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# Using The Left Formula In Excel

By Author: Excel Everest
Total Articles: 9

Do you happen to have well meaning people in your office who just don't get Microsoft excel??

In their effort make life as easy for you as possible, they end up making it a lot more complicated?

Here's an example that might seem all too familiar to you. Your boss has just finished reviewing the sales (in 2009) of each person in your sales team. Based on their experience, and his gut feel, he has assigned sales targets for everybody in 2010. These are expressed as percentages of sales achieved in 2009.
This data is shown below. He wants you to get at the actual sales targets.

In order to compute the sales target, you'd ideally want to multiply the numbers in the second column with those in the third. Except that you can't.

You can't do this because your boss has entered each data point as a text (" 180% of Last Year"). So what you're going to have to do is manually look up each number, and enter it as a formula in the adjoining cell.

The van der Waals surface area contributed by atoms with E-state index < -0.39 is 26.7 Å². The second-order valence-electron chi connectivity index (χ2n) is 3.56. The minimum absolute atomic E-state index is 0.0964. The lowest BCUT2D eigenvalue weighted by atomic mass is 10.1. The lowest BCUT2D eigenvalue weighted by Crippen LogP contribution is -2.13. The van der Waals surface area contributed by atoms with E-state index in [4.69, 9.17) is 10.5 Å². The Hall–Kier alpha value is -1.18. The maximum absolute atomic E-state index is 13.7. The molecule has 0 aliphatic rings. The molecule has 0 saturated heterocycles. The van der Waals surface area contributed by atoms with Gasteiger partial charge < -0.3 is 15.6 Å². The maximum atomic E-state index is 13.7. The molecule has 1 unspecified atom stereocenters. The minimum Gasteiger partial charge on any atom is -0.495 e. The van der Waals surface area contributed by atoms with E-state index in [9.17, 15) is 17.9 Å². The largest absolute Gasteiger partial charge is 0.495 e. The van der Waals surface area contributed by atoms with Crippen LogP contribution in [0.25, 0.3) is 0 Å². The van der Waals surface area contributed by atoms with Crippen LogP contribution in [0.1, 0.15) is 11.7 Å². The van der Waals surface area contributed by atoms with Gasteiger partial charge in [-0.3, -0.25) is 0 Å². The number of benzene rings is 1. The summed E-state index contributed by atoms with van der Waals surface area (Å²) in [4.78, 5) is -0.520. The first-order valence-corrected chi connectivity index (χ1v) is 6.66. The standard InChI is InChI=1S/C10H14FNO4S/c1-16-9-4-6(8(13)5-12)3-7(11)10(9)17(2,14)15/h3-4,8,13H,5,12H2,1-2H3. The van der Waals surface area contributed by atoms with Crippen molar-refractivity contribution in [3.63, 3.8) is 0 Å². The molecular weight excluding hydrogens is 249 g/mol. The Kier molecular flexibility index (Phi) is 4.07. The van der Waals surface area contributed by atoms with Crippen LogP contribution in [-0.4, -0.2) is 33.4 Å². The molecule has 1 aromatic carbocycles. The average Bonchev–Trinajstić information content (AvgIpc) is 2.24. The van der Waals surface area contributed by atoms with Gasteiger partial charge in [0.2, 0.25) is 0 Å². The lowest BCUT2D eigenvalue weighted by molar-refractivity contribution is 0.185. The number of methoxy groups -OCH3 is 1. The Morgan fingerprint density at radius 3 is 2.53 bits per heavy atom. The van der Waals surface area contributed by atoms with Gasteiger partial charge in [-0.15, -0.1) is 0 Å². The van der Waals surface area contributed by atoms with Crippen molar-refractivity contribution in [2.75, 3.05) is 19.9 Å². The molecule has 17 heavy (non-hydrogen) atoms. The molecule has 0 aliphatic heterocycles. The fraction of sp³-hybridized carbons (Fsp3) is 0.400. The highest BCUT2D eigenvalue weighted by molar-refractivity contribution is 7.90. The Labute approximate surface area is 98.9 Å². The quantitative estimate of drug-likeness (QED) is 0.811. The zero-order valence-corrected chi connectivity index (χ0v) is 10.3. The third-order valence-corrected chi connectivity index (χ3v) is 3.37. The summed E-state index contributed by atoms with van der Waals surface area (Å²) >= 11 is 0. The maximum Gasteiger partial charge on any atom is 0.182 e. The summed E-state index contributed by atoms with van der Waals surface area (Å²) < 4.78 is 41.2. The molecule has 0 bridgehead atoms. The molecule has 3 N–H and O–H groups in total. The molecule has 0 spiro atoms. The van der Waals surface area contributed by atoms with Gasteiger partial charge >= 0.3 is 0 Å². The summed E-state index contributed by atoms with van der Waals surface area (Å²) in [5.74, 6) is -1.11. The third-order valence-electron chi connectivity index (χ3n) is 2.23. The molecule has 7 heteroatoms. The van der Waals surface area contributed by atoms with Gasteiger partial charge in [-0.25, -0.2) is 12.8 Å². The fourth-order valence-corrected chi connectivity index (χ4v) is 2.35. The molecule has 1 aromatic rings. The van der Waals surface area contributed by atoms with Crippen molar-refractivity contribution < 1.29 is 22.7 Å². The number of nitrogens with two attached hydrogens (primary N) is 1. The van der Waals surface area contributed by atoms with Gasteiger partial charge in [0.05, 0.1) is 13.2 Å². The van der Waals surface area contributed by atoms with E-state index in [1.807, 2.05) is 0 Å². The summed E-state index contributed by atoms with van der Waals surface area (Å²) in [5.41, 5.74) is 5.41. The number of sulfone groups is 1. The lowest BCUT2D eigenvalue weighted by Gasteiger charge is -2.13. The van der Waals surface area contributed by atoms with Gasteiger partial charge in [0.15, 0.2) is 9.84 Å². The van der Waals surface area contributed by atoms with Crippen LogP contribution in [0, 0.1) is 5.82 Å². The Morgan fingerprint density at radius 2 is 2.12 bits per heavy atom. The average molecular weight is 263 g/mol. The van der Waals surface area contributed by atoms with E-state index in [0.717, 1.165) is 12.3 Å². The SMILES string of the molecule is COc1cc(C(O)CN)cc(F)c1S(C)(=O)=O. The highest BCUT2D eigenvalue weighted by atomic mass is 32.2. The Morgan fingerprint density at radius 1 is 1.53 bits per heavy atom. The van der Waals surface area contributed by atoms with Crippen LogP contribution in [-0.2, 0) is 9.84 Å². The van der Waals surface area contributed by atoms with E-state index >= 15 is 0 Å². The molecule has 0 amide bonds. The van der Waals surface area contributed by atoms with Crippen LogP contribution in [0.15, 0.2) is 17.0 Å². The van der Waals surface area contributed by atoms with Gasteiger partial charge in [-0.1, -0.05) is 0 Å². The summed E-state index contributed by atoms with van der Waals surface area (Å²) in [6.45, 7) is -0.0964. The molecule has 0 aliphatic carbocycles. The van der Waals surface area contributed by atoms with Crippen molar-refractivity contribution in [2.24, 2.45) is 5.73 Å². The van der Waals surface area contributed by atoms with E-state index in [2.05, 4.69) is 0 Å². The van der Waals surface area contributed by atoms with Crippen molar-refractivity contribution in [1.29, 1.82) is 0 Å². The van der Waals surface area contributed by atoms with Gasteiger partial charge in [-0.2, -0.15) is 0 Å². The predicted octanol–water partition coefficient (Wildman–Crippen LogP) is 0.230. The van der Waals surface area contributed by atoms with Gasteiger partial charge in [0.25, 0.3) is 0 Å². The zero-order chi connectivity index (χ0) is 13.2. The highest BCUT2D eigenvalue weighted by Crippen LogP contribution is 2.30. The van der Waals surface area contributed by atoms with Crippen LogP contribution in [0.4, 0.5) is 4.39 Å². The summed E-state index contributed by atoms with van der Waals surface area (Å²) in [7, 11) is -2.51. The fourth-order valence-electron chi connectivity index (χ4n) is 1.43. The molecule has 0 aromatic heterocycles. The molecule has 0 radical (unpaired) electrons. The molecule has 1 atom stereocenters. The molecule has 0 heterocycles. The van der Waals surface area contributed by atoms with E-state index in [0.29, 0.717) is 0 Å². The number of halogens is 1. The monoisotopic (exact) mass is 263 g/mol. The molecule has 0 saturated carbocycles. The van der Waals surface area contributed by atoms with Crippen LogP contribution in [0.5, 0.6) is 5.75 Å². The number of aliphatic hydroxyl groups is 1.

Now, there are only nine people in this hypothetical example, but imagine a sales team that comprises of say, 200 people. Problem? Late night at the office? Frustration all round?

Not with Microsoft excel 2007 tutorial, there isn't!

Excel has this rather nifty formula called "left". And left is as left does.

Left (the formula) lets you take a cell and extract a certain number of characters from the left. So, for example "=Left(A3,4)" would extract the first four characters out of whatever happens to be in cell A3.

You can see where we're going with this, can't you?

All you have to do is what's shown in the picture below, and drag throughout the entire problem. Voila, problem solved!

That's a fairly simple application of the Left formula. And yes, Excel has a "Right" version as well. Not to mention a "Mid".

How have you gone about using these formulas? Any particularly delectable use cases? Do let us know!

ExcelEverest.com sells an interactive Microsoft excel lesson plans that's built right into an Excel file. It covers 41 topics and has 155 exercises, 339 buttons, and 87 embedded videos. For more related articles please visit http://www.exceleverest.com/blog/.

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